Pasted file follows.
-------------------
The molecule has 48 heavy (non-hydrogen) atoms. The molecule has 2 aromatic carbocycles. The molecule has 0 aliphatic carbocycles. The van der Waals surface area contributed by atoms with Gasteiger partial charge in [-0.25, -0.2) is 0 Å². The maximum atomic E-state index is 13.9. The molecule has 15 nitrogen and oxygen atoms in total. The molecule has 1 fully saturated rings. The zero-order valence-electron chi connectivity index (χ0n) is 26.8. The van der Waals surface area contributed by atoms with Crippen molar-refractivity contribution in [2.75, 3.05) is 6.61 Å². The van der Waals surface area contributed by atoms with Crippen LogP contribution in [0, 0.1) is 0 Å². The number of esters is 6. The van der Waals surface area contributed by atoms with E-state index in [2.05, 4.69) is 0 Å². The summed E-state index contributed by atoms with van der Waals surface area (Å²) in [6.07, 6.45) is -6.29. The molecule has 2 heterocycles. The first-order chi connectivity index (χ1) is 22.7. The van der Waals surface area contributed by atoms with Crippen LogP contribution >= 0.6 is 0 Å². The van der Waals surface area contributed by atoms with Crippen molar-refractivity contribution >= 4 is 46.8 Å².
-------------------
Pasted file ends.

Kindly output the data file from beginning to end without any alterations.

The molecule has 48 heavy (non-hydrogen) atoms. The molecule has 2 aromatic carbocycles. The molecule has 0 aliphatic carbocycles. The van der Waals surface area contributed by atoms with Gasteiger partial charge in [-0.25, -0.2) is 0 Å². The maximum atomic E-state index is 13.9. The molecule has 15 nitrogen and oxygen atoms in total. The molecule has 1 fully saturated rings. The zero-order valence-electron chi connectivity index (χ0n) is 26.8. The van der Waals surface area contributed by atoms with Crippen molar-refractivity contribution in [2.75, 3.05) is 6.61 Å². The van der Waals surface area contributed by atoms with Crippen LogP contribution in [0, 0.1) is 0 Å². The number of esters is 6. The van der Waals surface area contributed by atoms with E-state index in [2.05, 4.69) is 0 Å². The summed E-state index contributed by atoms with van der Waals surface area (Å²) in [6.07, 6.45) is -6.29. The molecule has 2 heterocycles. The first-order chi connectivity index (χ1) is 22.7. The van der Waals surface area contributed by atoms with Crippen LogP contribution >= 0.6 is 0 Å². The van der Waals surface area contributed by atoms with Crippen molar-refractivity contribution >= 4 is 46.8 Å².